I have found myself in a position where I am yet again wadding through the quagmire that are Java’s URLs.
- Goal: virtualize a filesystem (i.e. a VFS).
- Interface: URL’s are provided that define the scope of the filesystem. These URL’s are files (archive and non, local and non) and directories. Lookups and retrievals are done against the VFS and return
ByteBuffers. (Think “resource” on
- First thought: Just use
java.lang.ClassLoader. The problem is that I need granular access to the data to optimize reads and there is no way to change a classpath at runtime.
So what is the problem with Java’s URLs? Archives (i.e. JAR and ZIP). Play around with URL’s such as:
and you’ll know the pain I feel.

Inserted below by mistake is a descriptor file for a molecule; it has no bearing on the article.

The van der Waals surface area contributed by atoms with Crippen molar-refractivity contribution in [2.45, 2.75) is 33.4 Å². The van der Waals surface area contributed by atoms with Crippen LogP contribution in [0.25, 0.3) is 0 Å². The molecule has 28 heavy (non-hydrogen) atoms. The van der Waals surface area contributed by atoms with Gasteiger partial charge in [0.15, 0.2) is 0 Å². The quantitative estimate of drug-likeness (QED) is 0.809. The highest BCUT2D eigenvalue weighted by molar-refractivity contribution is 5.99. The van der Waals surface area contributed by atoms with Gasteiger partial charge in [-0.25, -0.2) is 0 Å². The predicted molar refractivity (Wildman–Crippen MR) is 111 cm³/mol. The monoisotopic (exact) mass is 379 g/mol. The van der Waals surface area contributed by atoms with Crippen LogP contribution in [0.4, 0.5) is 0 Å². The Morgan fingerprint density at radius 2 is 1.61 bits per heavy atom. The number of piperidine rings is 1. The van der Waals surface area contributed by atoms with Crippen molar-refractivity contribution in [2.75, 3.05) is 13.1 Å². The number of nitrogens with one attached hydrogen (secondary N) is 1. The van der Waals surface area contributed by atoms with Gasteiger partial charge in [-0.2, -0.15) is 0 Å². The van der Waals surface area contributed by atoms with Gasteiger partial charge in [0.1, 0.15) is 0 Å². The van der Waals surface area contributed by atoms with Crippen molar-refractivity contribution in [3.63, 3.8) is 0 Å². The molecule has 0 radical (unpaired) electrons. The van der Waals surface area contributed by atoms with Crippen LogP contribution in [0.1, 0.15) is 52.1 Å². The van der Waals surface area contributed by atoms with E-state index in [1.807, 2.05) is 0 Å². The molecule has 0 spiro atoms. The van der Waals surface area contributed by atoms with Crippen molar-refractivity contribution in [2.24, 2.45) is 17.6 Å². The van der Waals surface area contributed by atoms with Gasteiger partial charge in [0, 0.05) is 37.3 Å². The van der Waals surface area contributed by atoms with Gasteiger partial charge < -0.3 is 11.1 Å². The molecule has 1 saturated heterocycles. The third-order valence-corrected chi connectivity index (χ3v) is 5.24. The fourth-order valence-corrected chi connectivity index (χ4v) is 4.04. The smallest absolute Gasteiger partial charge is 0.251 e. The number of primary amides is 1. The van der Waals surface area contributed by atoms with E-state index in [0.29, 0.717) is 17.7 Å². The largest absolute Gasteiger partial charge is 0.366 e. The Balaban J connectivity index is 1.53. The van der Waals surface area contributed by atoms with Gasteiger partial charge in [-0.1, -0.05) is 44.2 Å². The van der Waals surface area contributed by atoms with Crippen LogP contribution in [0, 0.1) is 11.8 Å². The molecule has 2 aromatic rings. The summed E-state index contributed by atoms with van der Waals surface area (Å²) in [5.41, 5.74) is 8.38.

There will be more on this … believe me!
- The path component of a URL can be null. This is a gotcha for handling local files with a statement like:
if("file".equals(url.getProtocol))) File file = new File(url.getFile());
- Are query strings useful when the protocol is “file”?
- Consistently using either
URL.getFile(). When dealing with local files (protocol is “file”)
getPath()makes the most sense since it will not include the query string (see above).
URL.getFile()may return a URL encoded string. This string cannot be used in
Fileas it will not correctly URL decode it. The string must be manually URLDecoded. Example URL:
- URL test cases is an excellent resource for reminding oneself of the various forms URL’s come in for local files.